Keith Grimaldi said...

I didn't say it's not medical - it may be it may not be. But just because it may be does not mean it needs to go through doctors first. Why should it? Not all medicine goes through doctors either first or ever.

Doctors do medicine
Nurses do medicine
Pharmacists do medicine
Supermarket assistants do medicine
I do medicine

So what if genetic testing is medicine? It doesn't mean it cannot be DTC. It's not necessary to ban it all now while we decide if it's medicine or not.

It's really not difficult, or even a conundrum, it's very straightforward. Let's define it as genetic testing, look at the content of the service and look for potential harm and benefits in any aspects of it (ancestry, parentage, health, whatever). Look for evidence of harm as well (there are >100,000 who have done DTC testing by now, going back to before 23andme etc - no evidence of harm yet and given the number and passion of it's opponents I bet the lack of evidence is not for the want of trying to find it).

Let the FDA or whoever try "evidence based" debate and then apply the appropriate levels of oversight/control. Tobacco, alcohol, medicines, junk food - all are regulated to some extent and all are available DTC (but not all to all consumers).

Steve Murphy MD said...

I am not saying that ALL DTC needs to go DTMD. I have said that clinical testing should go through physicians.

I think that debate is best left up to each state. NYS says yes, NC says no, so there ya go.

But if this is Medical, it should receive the appropriate federal and state medical regulations as any other lab in that country/state would.

People have to stop putting this "Solely through medical doctors" strawman argument out there.

No one, I repeat, no one has said that all DTCG should be solely through MDs.

Should clinical test be ordered by clinicians? Probably, but as I said before, each state has a different take.

Daniel said...

Hi Steve,

Do you think any doctor wants a monopoly on "early adopters"?

Of course not. But they want to make sure they have unfettered market control once genomic medicine moves beyond the early adopter crowd.

Even if they did, the government has next to no physician in it.

Right, and I'm sure the AMA has no lobbying sway whatsoever.

Do you hate doctors? I am beginning to think that a majority of people taking your stance do. Frankly, just wait till you need us. Then you won't be so harsh on us.

Some of my best friends are clinicians (no, seriously).

I don't hate doctors, nor do I see them as useless. When I have a nasty infection or need some part of my body removed, you can bet I'll be relying on a doctor.

But when it comes to modern genetics, doctors currently aren't the most qualified people to interpret my data, and I resent their attempt to impose control over that process despite their clear incompetence in the field.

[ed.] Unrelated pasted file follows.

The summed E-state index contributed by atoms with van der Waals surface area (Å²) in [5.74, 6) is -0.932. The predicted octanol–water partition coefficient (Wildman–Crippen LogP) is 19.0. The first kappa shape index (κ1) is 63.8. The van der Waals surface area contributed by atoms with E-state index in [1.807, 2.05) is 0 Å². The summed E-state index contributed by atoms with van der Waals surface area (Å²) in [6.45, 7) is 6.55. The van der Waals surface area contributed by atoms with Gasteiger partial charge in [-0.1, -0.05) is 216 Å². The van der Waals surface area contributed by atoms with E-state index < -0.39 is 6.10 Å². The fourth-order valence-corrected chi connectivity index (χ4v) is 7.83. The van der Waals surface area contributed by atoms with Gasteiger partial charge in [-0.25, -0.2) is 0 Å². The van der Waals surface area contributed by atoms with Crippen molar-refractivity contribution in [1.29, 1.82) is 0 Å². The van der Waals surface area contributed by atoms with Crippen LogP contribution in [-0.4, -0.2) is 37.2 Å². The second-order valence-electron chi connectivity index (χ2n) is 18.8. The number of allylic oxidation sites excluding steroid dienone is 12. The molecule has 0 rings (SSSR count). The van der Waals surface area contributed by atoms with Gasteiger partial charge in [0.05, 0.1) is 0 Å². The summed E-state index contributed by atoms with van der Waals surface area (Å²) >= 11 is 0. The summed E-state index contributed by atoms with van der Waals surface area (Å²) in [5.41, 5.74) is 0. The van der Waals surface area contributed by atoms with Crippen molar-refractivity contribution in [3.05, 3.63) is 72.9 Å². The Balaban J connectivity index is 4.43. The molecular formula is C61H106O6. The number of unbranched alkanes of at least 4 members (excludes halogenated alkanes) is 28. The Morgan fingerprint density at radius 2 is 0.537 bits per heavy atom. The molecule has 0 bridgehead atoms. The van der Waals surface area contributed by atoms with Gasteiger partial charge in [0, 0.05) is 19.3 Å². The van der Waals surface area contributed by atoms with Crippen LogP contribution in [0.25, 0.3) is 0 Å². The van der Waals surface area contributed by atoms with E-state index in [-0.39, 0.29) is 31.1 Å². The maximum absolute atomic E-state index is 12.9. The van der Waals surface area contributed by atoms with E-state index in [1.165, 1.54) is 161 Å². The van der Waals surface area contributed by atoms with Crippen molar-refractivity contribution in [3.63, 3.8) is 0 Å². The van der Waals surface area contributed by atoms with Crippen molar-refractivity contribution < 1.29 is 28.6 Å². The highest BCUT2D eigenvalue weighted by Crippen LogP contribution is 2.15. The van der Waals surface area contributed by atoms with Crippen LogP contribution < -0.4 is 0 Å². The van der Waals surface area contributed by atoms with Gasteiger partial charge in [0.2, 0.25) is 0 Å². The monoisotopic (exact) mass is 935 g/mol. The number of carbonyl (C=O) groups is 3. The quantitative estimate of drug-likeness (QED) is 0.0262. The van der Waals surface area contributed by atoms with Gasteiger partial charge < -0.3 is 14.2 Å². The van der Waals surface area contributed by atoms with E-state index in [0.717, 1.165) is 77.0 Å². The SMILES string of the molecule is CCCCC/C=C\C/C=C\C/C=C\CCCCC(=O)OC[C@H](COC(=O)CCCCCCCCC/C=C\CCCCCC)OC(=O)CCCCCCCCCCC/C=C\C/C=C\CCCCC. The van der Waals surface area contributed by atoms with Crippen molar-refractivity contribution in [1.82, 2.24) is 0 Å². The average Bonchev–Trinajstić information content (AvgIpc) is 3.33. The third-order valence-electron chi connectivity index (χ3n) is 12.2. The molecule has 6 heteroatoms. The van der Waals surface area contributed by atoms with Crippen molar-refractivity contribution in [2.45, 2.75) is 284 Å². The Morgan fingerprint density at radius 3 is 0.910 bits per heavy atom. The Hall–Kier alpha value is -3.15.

If you want doctors to be the ones interpreting genome-wide data, train them so they know how to do it. Until you're finished, don't act all shocked when people prefer to be able to get their interpretation from people who actually have some clue what they're doing.

Steve Murphy MD said...


"I don't hate doctors, nor do I see them as useless. When I have a nasty infection or need some part of my body removed, you can bet I'll be relying on a doctor."

Daniel, do you think that is all we do. Save your A$$ when you are sick? That is the old model of medicine.

Besides, you just crapped on

1. Psychiatrists
2. Physiatrists
3. Clinical Geneticists
4. Pathologists


That typical "Grey's Anatomy" view of doctors cheapens the field of cognitive medicine. Which us Cognates have been bitching about for years.

Personally, I think you, Daniel are the best to interpret your own genome.

But I think Kim Kardashian or Paris Hilton might be suited going to a doctor, several times.

I am not saying we do it better. I am saying we have a way of dumbing things down to a "non-scalable" system that cannot be replicated by SV.

I am not saying all Genomic testing needs to go through doctors Daniel. I am saying one thing and one thing only

If it is a medical test, regulate it as such according to the laws of the state/country etc.

If it is not a medical test, prove it.

If it is a medical test, prove it.

You and I both know, the majority of the genome scan is a lot like getting a lab test with 1000 levels. There is gonna be false positives. There is also going to be lab errors. In the case of the whole genome, at least 6000 per genome I bet.

So if you are going to give people this data and expect that they will use it medically, wouldn't you like a medical expert involved in that?


Joe said...

I would definitely want a qualified interpretation of my genetics by people that know what they're doing... which is why I would stick with a company that is focused on that approach - like Navigenics.

I would believe that the raw data would be the same from 23andMe, but I would very likely have my private data compromised or be led on red-herring chases with unproven research interpretation.